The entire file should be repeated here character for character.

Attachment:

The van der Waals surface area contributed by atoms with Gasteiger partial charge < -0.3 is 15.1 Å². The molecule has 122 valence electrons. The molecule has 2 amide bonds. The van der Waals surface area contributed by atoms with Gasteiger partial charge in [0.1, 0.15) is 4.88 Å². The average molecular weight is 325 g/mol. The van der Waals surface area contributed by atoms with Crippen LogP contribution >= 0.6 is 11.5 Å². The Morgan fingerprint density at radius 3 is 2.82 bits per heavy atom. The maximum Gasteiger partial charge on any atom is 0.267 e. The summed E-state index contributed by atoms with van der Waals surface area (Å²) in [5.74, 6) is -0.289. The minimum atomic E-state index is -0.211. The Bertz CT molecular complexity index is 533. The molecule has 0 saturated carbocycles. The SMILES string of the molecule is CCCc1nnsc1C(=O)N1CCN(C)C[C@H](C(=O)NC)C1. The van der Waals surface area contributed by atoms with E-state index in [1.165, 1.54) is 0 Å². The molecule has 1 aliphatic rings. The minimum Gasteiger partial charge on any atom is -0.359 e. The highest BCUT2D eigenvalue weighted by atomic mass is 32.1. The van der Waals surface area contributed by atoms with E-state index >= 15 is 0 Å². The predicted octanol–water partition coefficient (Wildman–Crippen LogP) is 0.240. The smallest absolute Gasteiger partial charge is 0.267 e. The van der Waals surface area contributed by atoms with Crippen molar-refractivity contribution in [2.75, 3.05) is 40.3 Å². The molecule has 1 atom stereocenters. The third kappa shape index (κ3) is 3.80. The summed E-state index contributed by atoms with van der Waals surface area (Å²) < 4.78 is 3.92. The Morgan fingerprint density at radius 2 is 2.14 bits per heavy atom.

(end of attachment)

The van der Waals surface area contributed by atoms with Gasteiger partial charge < -0.3 is 15.1 Å². The molecule has 122 valence electrons. The molecule has 2 amide bonds. The van der Waals surface area contributed by atoms with Gasteiger partial charge in [0.1, 0.15) is 4.88 Å². The average molecular weight is 325 g/mol. The van der Waals surface area contributed by atoms with Crippen LogP contribution >= 0.6 is 11.5 Å². The Morgan fingerprint density at radius 3 is 2.82 bits per heavy atom. The maximum Gasteiger partial charge on any atom is 0.267 e. The summed E-state index contributed by atoms with van der Waals surface area (Å²) in [5.74, 6) is -0.289. The minimum atomic E-state index is -0.211. The Bertz CT molecular complexity index is 533. The molecule has 0 saturated carbocycles. The SMILES string of the molecule is CCCc1nnsc1C(=O)N1CCN(C)C[C@H](C(=O)NC)C1. The van der Waals surface area contributed by atoms with E-state index in [1.165, 1.54) is 0 Å². The molecule has 1 aliphatic rings. The minimum Gasteiger partial charge on any atom is -0.359 e. The highest BCUT2D eigenvalue weighted by atomic mass is 32.1. The van der Waals surface area contributed by atoms with E-state index >= 15 is 0 Å². The predicted octanol–water partition coefficient (Wildman–Crippen LogP) is 0.240. The smallest absolute Gasteiger partial charge is 0.267 e. The van der Waals surface area contributed by atoms with Crippen molar-refractivity contribution in [2.75, 3.05) is 40.3 Å². The molecule has 1 atom stereocenters. The third kappa shape index (κ3) is 3.80. The summed E-state index contributed by atoms with van der Waals surface area (Å²) < 4.78 is 3.92. The Morgan fingerprint density at radius 2 is 2.14 bits per heavy atom.